Environment ministers arriving for climate talks in Copenhagen express hopes a global climate deal can be reached.
COPENHAGEN, DENMARK (DECEMBER 13, 2009) REUTERS - Environment ministers representing about 40 countries met in Copenhagen on Sunday (December 13) for informal talks to break a deadlock in negotiations to reach a deal to curb climate change.
Until now the talks have been run mostly by senior officials. Negotiators from 192 nations are trying to agree a new U.N. climate pact.
Several of the ministers and delegates arriving for the informal talks at the Danish foreign ministry expressed optimism that an agreement could be reached.
"They (heads of delegations and ministers) all express their position that they are ready with the leadership of the Danish government to play a positive and constructive role," said a representative of the Chinese delegation.
"An agreement is certainly possible. If all of us trust each other and if we have the courage and conviction, we can still come to a fair equitable deal in Copenhagen," said India's environment minister, Jairam Ramesh.
However, some were more cautious.
"It takes more when it comes to emissions reductions. We have to see some of the big countries put more emission reductions on the table. I still don't think we'll receive that today but we'll push for that," added Andreas Carlgrend, the environment minister for Sweden, which currently holds the rotating European Union presidency.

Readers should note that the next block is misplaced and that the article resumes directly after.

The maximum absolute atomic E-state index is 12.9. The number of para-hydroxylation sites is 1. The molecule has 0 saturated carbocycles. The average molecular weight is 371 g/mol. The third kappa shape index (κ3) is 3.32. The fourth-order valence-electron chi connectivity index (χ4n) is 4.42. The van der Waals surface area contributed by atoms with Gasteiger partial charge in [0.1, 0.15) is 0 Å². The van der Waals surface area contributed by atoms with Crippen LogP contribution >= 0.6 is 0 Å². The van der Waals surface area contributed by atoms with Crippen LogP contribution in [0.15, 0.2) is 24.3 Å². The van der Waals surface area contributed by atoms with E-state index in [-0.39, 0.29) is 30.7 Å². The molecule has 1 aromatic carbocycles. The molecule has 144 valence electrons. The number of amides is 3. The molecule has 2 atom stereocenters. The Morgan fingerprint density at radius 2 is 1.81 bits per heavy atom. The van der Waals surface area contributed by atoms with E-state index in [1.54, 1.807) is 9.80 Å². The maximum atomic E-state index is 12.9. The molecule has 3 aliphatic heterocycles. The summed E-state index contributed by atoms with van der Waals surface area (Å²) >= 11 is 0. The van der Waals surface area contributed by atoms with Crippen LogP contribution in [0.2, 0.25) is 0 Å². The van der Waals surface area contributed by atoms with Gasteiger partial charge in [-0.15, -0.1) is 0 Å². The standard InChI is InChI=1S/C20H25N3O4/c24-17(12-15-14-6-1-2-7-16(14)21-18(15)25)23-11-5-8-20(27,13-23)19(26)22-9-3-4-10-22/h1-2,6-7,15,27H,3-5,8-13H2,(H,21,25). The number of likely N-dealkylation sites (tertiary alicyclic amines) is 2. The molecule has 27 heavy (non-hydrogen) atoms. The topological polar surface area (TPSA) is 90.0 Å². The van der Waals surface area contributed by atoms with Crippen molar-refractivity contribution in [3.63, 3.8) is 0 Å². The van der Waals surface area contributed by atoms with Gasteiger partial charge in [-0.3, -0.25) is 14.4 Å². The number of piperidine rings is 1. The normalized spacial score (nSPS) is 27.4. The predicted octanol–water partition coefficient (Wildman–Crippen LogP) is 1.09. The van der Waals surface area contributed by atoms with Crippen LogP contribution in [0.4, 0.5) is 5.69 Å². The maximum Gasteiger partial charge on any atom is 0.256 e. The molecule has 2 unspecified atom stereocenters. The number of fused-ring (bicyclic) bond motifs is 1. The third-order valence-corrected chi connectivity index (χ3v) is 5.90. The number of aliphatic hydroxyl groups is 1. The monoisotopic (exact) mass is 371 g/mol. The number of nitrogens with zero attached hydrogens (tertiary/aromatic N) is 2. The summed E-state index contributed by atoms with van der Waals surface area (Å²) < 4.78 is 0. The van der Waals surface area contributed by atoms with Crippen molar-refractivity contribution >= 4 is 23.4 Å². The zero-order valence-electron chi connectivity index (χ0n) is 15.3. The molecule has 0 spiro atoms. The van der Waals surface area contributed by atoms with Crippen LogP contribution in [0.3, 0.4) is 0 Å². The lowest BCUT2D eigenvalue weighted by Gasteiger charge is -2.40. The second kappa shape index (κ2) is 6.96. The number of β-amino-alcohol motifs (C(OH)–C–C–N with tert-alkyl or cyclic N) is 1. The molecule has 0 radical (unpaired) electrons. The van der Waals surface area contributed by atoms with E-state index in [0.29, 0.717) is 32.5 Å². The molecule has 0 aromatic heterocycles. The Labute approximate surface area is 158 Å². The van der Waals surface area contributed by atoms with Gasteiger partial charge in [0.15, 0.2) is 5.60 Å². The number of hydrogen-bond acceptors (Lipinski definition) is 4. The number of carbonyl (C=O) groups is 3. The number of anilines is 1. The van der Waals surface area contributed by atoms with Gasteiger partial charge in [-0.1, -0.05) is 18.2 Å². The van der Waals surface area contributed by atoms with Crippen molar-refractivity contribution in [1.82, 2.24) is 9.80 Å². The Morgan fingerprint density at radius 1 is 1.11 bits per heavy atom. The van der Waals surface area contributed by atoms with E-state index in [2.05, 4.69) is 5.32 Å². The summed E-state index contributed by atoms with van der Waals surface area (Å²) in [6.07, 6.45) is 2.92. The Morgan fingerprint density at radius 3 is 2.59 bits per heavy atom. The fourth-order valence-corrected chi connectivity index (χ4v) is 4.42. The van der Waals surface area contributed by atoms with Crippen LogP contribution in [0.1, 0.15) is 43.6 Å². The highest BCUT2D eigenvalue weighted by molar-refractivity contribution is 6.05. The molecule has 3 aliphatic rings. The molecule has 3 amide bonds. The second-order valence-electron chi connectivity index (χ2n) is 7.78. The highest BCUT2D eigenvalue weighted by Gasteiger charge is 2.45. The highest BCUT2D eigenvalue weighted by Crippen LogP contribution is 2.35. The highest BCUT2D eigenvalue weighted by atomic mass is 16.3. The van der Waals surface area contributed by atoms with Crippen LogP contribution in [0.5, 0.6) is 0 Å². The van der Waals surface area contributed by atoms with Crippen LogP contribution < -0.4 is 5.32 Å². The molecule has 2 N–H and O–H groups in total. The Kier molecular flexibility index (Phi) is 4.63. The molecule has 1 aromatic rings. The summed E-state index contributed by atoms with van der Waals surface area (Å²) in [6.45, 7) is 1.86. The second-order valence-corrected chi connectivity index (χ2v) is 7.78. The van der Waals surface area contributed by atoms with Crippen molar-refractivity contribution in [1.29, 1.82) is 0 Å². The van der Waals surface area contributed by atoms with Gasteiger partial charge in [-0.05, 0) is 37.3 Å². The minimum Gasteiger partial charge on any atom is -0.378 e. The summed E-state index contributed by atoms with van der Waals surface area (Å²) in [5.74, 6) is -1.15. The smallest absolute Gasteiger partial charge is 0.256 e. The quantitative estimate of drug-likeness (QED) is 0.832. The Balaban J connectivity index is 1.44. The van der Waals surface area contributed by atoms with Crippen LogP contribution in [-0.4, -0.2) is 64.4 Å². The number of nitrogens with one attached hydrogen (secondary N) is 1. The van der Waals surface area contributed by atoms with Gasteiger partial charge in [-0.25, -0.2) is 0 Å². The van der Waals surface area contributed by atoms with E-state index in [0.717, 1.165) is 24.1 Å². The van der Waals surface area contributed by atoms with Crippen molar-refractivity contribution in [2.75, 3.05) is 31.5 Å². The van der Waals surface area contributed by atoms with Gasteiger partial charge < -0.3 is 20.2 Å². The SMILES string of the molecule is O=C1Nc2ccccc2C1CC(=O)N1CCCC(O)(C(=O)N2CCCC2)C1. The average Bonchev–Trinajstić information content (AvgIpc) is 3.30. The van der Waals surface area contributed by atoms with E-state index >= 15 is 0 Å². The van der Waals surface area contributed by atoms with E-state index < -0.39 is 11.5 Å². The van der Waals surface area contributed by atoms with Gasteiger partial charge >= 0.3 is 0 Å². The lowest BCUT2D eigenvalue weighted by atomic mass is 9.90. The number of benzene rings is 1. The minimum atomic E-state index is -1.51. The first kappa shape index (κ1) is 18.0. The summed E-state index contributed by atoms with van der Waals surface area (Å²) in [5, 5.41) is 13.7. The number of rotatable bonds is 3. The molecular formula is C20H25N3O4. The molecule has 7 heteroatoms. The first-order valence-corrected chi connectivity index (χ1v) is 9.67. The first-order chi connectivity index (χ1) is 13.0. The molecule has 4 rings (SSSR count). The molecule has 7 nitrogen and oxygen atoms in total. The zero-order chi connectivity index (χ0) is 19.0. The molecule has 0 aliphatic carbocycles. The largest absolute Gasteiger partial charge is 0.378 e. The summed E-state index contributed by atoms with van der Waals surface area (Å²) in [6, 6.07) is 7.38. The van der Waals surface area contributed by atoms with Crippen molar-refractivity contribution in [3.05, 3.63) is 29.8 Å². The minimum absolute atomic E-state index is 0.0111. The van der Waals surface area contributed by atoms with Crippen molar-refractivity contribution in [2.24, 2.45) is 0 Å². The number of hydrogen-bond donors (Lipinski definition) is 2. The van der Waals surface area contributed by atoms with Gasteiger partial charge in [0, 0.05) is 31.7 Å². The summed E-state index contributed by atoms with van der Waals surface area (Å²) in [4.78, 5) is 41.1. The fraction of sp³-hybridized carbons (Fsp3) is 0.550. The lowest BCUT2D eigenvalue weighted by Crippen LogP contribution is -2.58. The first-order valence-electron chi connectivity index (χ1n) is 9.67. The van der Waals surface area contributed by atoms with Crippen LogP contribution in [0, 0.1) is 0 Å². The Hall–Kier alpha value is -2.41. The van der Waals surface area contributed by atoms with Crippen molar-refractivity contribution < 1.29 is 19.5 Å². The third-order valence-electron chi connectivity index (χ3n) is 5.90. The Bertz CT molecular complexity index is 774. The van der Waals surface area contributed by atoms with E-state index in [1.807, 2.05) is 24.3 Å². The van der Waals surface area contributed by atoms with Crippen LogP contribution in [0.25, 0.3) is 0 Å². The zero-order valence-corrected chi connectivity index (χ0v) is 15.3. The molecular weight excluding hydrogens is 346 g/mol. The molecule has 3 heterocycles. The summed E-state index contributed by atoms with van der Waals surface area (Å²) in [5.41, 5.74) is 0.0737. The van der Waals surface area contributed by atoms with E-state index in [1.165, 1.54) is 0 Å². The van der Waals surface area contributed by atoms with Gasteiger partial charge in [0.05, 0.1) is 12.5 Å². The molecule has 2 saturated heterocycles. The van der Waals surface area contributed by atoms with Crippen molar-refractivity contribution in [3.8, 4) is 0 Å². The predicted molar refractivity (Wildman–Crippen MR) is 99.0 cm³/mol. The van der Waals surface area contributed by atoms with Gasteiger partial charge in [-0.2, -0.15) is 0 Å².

"We will have bilateral talks and such discussions to see where we can come together and where we have to underline our discussions," said German environment minister Norbert Roettgen.
Citizens in countries around the world are watching developments as they unfold for a sense of what their future climate may look like.
"I think there is a good spirit and there is a sense of now is the time where we have to act and work together and get the agreement that the world expects us to make," said UK climate change minister Ed Miliband.
Delegates claim progress is being made on some fronts, but the hardest decisions on sharing curbs on greenhouse gas emissions and funding to help the poor are likely to be left for the summit.